FCC Chairman Kevin Martin made his pitch to a House Appropriations subcommittee Tuesday for $1.5 million for a DTV education campaign. That would be in addition to the $5 million the National Telecommunications & Information Administration got for its campaign to promote the DTV converter box subsidy program.
The request was part of a pitch for an extra $4.5 million for four projects. The DTV money, said Martin, would " allow the Commission to initiate a wide range of outreach projects to help educate consumers about the DTV transition," though he didn't say what those efforts would be.
FCC Commissioner Michael Copps, for one, thinks the DTV transition education campaign is woefully underfunded, though the broadcast, cable and consumer electronics industries have pledged to do their part with PSA campaigns, in-store promotions, bill-stuffers and online education.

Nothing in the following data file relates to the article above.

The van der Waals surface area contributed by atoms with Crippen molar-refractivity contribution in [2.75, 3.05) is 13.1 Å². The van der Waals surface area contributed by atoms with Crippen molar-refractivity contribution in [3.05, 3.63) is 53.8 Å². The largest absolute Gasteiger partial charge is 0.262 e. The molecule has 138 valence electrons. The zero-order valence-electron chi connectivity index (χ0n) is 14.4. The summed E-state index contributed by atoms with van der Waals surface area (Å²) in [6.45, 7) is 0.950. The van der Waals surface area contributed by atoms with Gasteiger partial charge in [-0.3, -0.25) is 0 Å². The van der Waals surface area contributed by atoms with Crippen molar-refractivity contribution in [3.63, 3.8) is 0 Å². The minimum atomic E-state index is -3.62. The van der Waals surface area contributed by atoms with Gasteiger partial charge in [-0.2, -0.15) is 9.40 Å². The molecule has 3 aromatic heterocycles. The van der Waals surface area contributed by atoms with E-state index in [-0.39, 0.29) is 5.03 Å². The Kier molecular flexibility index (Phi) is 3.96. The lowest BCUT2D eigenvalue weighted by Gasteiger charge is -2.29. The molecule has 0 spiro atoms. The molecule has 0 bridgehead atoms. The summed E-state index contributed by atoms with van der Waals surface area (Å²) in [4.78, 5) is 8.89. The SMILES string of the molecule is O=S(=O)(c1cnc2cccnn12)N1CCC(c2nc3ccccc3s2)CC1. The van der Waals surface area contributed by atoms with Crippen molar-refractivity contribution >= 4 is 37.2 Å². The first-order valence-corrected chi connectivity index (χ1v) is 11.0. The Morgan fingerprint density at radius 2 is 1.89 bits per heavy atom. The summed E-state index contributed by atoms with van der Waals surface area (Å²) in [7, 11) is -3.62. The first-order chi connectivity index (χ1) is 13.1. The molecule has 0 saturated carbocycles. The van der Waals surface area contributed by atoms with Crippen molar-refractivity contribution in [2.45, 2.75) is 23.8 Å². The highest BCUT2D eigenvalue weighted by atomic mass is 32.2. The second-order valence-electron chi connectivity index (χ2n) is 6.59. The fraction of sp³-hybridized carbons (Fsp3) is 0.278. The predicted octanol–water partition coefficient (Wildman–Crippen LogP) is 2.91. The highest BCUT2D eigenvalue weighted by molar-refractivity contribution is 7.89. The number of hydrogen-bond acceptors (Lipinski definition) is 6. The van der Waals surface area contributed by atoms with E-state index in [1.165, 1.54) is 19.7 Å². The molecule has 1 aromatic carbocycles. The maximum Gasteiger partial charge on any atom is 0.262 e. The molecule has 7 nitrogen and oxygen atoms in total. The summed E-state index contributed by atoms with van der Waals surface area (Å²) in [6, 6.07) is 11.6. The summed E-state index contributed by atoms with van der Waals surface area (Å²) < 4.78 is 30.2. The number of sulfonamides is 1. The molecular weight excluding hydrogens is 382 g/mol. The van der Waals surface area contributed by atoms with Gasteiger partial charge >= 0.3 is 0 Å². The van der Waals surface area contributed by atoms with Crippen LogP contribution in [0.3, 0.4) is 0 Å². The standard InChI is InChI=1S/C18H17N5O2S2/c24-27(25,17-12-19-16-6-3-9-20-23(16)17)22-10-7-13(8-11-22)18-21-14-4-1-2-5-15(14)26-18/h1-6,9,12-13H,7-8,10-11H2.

The NTIA is also trying to leverage its limited budget, working with the Food Stamp program and Veterans Administration to piggyback on some of its mailings. Seniors and the low-income households are a key target population for outreach.
Martin said the rest of the money would go to the Inspector General ($1 million) to combat "waste, fraud and abuse"in the universal service fund, which the telecom industry pays into to subsidize phone service in rural and other areas; to replace vehicles use to investigate interference to public safety communications($2million), and to replace its "antiquated" accounting system ($ 1 million).